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Quo puer ipse modo, secum quo Troïa pubes :
Albani docuere suos: hinc maxima porro

600
Accepit Roma, et patrium servavit honorem;
Trojaque nunc pueri Trojanum dicitur agmen.
Hac celebrata tenus sancto certamina patri.

Hic primum Fortuna fidem mutata novavit.
Dum variis tumulo referunt solemnia ludis,

605
Irim de coelo misit Saturnia Juno
Iliacam ad classem, ventosque aspirat eunti,
Multa movens, necdum antiquum saturata dolorem.
Illa, viam celerans per mille coloribus arcum,
Nulli visa, cito decurrit tramite virgo

610
Conspicit ingentem concursum, et litora lustrat,
Desertosque videt portus, classemque relictam:
At procul in sola secretae Troades acta
Amissum Anchisen flebant, cunctaeque profundum
Pontum aspectabant flentes. 'Heu! tot vada fessis, 615
Et tantum superesse maris! Vox omnibus una.
Urbem orant; taedet pelagi perferre laborem.
Ergo inter medias sese, haud ignara nocendi,
Conjicit, et faciemque deae vestemque reponit.
Fit Beroë, Tmarii conjux longaeva Dorycli,

620
Cui genus, et quondam nomen, natique fuissent;
Ac sic Dardanidûm mediam se matribus infert;
"O miserae, quas non manus,' inquit,' Achaïca bello

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in the sense of ancient;' but properly the Prisci Latini were a people made up of two, the Prisci and Latini.-599. Ipse, sc. celebraverat. 600. See verse 553.—601. Honorem = ludum in honorem Anchisae institutum.—602. Troja nunc hic cursus (verse 596) dicitur, pieri, &c. Dicitur agrees with agmen Trojanum, instead of pueri, because the latter is the idea to which Virgil would particularly direct attention.—603. Hac celebrata tenus. Grammarians call this mode of separating compound words tmesis (Tuños, télevo). See A. 6, 62.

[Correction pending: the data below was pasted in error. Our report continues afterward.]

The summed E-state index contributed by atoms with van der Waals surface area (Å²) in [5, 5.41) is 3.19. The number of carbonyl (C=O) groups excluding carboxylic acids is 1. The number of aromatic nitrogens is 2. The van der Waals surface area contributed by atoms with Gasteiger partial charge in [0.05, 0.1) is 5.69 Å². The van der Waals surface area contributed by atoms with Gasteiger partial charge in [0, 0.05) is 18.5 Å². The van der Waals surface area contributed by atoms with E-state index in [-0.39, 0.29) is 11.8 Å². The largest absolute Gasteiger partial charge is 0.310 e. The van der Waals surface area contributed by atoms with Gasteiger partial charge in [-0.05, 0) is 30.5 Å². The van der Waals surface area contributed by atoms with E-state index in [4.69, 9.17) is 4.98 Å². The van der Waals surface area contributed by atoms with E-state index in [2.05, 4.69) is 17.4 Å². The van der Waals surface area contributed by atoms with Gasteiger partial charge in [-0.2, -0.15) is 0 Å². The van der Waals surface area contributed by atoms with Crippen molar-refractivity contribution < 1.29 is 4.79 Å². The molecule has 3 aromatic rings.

604. Novare fidem, to make a new bargain, treacherously to change her former smiles.—605. Referunt, “repay.

–606. Irim. See A. 4, 701. -607. Ventosque, &c. See A. 4, 223.—608. Saturata dolorem. See A. 1, 8, 25. For the construction, see A. 4, 558.—609. Juno is the principal personage of the preceding sentence, but in connection with Iris. Then shifting his subject, he indicates this by illa, equivalent to, 'but as for her, she,' &c. -- 613. Acta = dzth, the beach.'—620. If the reading be correct, we must suppose that Beroë, a Trojan woman (Rhoeteïa, verse 646), had married a native of Tmaros, a hill in Epirus. Fit Beroe, cui, quippe ei, fuissent. The subjunctive expresses the reason why Iris had assumed her form—she was of ancient family,623. Miserae, quas traxerit. For this subjunctive, see A. 2, 248.

Traxerit ad letum, patriae sub moenibus! O gens
Infelix! cui te exitio Fortuna reservat?

625
Septima post Trojae excidium jam vertitur aestas,
Quum freta, quum terras omnes, tot inhospita saxa,
Sideraque emensae ferimur, dum per mare magnum
Italiam sequimur fugientem, et volvimur undis.
Hic Erycis fines fraterni, atque hospes Acestes:

630
Quis prohibet muros jacere, et dare civibus urbem ?